Commercial space companies Armadillo Aerospace and Masten Space Systems have been awarded a total of $475,000 to perform test flights of their experimental vehicles near the edge of space. The award is part of NASA’s Commercial Reusable Suborbital Research Program (CRuSR), which seeks to develop commercial reusable transportation to near space for frequent, low-cost trips to near-space for small payloads.
“These two awards are just the beginning of an innovative teaming relationship with industry to provide affordable access to the edge of space while evaluating the microgravity environment for future science and technology experiments,” said NASA Chief Technologist Bobby Braun. “CRuSR represents the sort of government-commercial partnership that will facilitate near-space access at affordable costs.”
The CRuSR awards will fund two flights this fall and one this winter of Armadillo’s Super-Mod vehicle from Spaceport America in New Mexico. The first two flights will be to an altitude of approximately nine miles and the third to approximately 25 miles.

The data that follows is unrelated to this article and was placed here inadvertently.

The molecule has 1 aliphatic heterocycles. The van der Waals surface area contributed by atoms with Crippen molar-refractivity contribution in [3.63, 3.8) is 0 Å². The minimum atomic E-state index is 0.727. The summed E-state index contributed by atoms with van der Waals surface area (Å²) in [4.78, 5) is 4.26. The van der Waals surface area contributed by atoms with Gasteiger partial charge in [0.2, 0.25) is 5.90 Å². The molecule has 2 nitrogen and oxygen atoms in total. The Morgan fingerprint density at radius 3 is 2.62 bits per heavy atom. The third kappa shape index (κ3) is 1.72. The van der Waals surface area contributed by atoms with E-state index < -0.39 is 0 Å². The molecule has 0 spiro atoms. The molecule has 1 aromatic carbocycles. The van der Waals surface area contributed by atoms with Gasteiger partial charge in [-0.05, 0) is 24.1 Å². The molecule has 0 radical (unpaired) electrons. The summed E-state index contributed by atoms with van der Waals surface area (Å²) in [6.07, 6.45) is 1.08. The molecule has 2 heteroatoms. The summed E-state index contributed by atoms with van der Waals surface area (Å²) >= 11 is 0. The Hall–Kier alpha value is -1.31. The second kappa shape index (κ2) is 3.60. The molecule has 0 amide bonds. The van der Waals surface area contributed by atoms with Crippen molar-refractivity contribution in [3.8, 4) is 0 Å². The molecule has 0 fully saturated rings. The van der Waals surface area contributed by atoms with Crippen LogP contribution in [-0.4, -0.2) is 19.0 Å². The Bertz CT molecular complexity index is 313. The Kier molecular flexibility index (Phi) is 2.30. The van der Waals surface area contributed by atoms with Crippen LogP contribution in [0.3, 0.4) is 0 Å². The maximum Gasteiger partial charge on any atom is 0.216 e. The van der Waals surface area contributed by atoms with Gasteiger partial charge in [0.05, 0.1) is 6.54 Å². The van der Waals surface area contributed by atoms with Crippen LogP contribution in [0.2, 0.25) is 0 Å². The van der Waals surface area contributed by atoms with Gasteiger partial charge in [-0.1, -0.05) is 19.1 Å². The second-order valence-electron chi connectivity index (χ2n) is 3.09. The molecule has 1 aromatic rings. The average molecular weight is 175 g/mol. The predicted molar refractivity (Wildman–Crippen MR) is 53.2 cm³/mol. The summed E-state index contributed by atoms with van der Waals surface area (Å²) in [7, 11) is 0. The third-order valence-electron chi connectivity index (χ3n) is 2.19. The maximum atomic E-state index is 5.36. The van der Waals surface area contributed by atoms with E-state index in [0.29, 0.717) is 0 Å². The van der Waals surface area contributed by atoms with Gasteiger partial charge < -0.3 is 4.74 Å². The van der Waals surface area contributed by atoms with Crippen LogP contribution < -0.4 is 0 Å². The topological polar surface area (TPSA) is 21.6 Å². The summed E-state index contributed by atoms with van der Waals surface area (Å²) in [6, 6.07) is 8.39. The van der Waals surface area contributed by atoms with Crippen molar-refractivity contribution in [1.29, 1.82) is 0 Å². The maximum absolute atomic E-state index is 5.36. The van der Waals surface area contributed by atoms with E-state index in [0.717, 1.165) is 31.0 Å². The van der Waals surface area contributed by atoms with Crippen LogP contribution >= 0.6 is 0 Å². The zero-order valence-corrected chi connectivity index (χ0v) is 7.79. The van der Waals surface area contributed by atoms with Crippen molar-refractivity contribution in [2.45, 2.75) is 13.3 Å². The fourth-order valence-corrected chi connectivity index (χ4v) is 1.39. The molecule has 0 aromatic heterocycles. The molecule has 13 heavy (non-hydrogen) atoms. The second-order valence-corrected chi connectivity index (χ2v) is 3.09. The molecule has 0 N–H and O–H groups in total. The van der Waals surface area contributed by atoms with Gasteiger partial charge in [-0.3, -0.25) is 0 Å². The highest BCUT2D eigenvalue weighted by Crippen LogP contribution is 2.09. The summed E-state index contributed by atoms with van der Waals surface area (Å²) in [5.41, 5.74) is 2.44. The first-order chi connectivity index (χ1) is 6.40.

The Masten Space Systems’ Xaero vehicle (a re-aligned version of their Xoie vehicle for better aerodynamics, according to Colin Ake from Masten) will make four flights this winter from the Mojave Spaceport in California. Two flights will reach an altitude of approximately three miles and two others will be to approximately 18 miles, with an engine shutdown during flight.
Near-space is the region of Earth’s atmosphere between 20,000 and 107,000 meters (65,000 and 350,000 feet).
NASA’s proposed budget for FY 2011 has funds for the CRuSR program that will both go to universities and other research institutions to build science and education payloads, as well as being used to purchase flights on commercial suborbital vehicles. However, the total amount available for the program is yet to be determined by Congress.